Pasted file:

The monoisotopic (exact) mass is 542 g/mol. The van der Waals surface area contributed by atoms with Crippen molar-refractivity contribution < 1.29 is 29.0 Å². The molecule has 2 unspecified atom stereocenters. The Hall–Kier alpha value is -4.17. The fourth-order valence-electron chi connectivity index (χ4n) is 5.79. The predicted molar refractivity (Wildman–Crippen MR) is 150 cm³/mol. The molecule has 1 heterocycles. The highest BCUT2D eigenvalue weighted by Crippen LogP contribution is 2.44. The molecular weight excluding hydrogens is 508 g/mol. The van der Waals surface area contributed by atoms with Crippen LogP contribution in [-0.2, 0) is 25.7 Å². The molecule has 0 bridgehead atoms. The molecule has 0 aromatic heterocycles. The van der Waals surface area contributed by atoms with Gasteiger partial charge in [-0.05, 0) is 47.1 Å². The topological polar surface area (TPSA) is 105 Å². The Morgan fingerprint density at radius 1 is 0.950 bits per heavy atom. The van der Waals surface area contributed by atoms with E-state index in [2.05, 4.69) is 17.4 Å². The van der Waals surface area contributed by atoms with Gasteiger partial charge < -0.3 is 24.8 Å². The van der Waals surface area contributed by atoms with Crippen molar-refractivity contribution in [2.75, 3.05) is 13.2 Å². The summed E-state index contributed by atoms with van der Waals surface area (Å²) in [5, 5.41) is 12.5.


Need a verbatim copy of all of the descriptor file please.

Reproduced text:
The monoisotopic (exact) mass is 542 g/mol. The van der Waals surface area contributed by atoms with Crippen molar-refractivity contribution < 1.29 is 29.0 Å². The molecule has 2 unspecified atom stereocenters. The Hall–Kier alpha value is -4.17. The fourth-order valence-electron chi connectivity index (χ4n) is 5.79. The predicted molar refractivity (Wildman–Crippen MR) is 150 cm³/mol. The molecule has 1 heterocycles. The highest BCUT2D eigenvalue weighted by Crippen LogP contribution is 2.44. The molecular weight excluding hydrogens is 508 g/mol. The van der Waals surface area contributed by atoms with Crippen LogP contribution in [-0.2, 0) is 25.7 Å². The molecule has 0 bridgehead atoms. The molecule has 0 aromatic heterocycles. The van der Waals surface area contributed by atoms with Gasteiger partial charge in [-0.05, 0) is 47.1 Å². The topological polar surface area (TPSA) is 105 Å². The Morgan fingerprint density at radius 1 is 0.950 bits per heavy atom. The van der Waals surface area contributed by atoms with E-state index in [2.05, 4.69) is 17.4 Å². The van der Waals surface area contributed by atoms with Gasteiger partial charge < -0.3 is 24.8 Å². The van der Waals surface area contributed by atoms with Crippen molar-refractivity contribution in [2.75, 3.05) is 13.2 Å². The summed E-state index contributed by atoms with van der Waals surface area (Å²) in [5, 5.41) is 12.5.